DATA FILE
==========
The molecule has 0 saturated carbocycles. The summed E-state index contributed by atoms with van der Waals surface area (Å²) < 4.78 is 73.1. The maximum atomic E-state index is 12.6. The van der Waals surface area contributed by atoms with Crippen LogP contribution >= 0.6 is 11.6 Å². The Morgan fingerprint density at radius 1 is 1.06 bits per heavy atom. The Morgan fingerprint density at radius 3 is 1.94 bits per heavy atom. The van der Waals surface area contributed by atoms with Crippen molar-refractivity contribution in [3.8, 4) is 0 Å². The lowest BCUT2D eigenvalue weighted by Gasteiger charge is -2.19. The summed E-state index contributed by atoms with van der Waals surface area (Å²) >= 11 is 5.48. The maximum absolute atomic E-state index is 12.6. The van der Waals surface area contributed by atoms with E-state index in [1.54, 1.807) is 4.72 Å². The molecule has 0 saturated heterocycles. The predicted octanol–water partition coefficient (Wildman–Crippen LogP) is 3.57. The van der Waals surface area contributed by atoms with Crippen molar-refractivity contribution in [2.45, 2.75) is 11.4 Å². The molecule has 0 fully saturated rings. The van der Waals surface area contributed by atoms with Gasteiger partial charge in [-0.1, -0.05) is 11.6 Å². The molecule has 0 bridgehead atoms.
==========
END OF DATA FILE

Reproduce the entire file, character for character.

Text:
The molecule has 0 saturated carbocycles. The summed E-state index contributed by atoms with van der Waals surface area (Å²) < 4.78 is 73.1. The maximum atomic E-state index is 12.6. The van der Waals surface area contributed by atoms with Crippen LogP contribution >= 0.6 is 11.6 Å². The Morgan fingerprint density at radius 1 is 1.06 bits per heavy atom. The Morgan fingerprint density at radius 3 is 1.94 bits per heavy atom. The van der Waals surface area contributed by atoms with Crippen molar-refractivity contribution in [3.8, 4) is 0 Å². The lowest BCUT2D eigenvalue weighted by Gasteiger charge is -2.19. The summed E-state index contributed by atoms with van der Waals surface area (Å²) >= 11 is 5.48. The maximum absolute atomic E-state index is 12.6. The van der Waals surface area contributed by atoms with E-state index in [1.54, 1.807) is 4.72 Å². The molecule has 0 saturated heterocycles. The predicted octanol–water partition coefficient (Wildman–Crippen LogP) is 3.57. The van der Waals surface area contributed by atoms with Crippen molar-refractivity contribution in [2.45, 2.75) is 11.4 Å². The molecule has 0 fully saturated rings. The van der Waals surface area contributed by atoms with Gasteiger partial charge in [-0.1, -0.05) is 11.6 Å². The molecule has 0 bridgehead atoms.